Review encrypted email service ProtonMail.ch

ProtonMail is a Switzerland based privacy email provider, the company stores your data encrypted in their servers and they claim that computer IPs used to connect to the account are not logged. I looked at the email headers sending myself a test message and I could see that ProtonMail does not include sender’s IP inside email metadata.

When you first open up and account (took me a few days to get an invite), you will be asked for two different passwords, one is the email login password and the second one, not known to ProtonMail, is the password used to encrypt email messages in your browser before uploading them to the server. There is no password length check or anything forcing people to use a complicated passphrase to stop new users from being negligent and making up a short guessable pass.

I also noticed that there is no automatic logout, you can easily forget about logging out of your account in a public computer and the person behind you could get access to your account two hours later.

Encrypted Swiss email service ProtonMail

Encrypted Swiss email service ProtonMail

If you correspond with other ProtonMail users, encryption is end to end, messages never leave the ProtonMail server network, they will not travel the Internet where encrypted messages could be intercepted by the NSA international fibre optic cable wire-tapping operation to attempt postliminary cracking with their supercomputers.

To interact with an external email account, like Gmail, you have the option to send the message in clear text, with no protection at all, or send a password protected link where the receiver will have to click on to read the message directly from ProtonMail encrypted servers. The link can be set to expire after just a few hours or two weeks, the message will no longer exist once the expiration date is reached.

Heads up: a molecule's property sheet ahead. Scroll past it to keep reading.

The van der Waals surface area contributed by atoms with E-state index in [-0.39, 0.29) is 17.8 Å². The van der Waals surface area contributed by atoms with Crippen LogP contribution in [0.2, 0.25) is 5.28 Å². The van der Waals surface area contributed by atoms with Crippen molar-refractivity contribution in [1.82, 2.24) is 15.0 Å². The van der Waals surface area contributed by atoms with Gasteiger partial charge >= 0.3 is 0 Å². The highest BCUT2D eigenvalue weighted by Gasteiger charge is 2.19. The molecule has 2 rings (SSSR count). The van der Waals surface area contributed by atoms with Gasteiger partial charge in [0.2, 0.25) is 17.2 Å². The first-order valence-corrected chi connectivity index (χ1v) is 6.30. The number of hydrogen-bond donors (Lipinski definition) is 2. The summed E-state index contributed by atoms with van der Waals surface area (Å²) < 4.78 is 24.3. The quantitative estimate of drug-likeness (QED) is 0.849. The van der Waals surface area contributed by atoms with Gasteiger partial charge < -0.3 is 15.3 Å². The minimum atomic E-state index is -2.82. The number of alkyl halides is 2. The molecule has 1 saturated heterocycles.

There are a few weaknesses to sending emails in this fashion, one is that you will need to transmit the password to the other part, this will slow you down and is open to interception.  Another security weakness is that there isn’t any kind of brute force protection, after somebody has read the message it will not be automatically self-destroyed as it should be. I could not see any counter on the page letting you know if the message has been previously displayed before you read it.

The good part of sending email messages with password protected links is that the receiver only needs javascript enabled in their browser to be able to read them and that the messages can’t be scanned en route.

ProtonMail settings and compose screen are simple but enough to get the job done. I appreciated a button to permanently delete all account and messages, regrettably this did not work for me when I tried it, it would do nothing when I clicked.

ProtonMail security model is based around owning their own hardware, storing it offshore outside USA and European Union laws, and fully encrypting their disks with the decryption keys split in between various individuals, with server integrity checks to detect illicit changes in the software, like somebody installing a key logger, but those checks can not stop a hardware keylogger in the data center, although since data is encrypted by the user browser, the most an unauthorised third party could do is to monitor computer IP connection logs.

This is an easy to use email service, perhaps the only free email service that claims to keep no user logs. The company implements well known open source cryptolibraries and they allege to be audited by computer security staff at CERN (European Center for Nuclear Research). The only problem I have with ProtonMail is that there isn’t a built-in system to send messages with your own PGP keys, this is the main reason why I can’t use them as my primary email provider.

PGP is the default standard for email encryption and I can’t ask anybody to stop using PGP encryption keys and switch to a ProtonMail account for javascript OpenPGP encryption, ideally, my perfect encrypted email provider must be able to import a PGP key from one of my friends and use it to secure data.

Note: Email service is in beta testing mode.

Visit ProtonMail homepage

Comments (6)

  1. ProtonMail 4 May, 2014
  2. Andy 9 May, 2014
  3. Martin 31 May, 2014
  4. Alex 16 April, 2015
  5. Robert Uomini 29 May, 2015
  6. Hacker10 29 May, 2015

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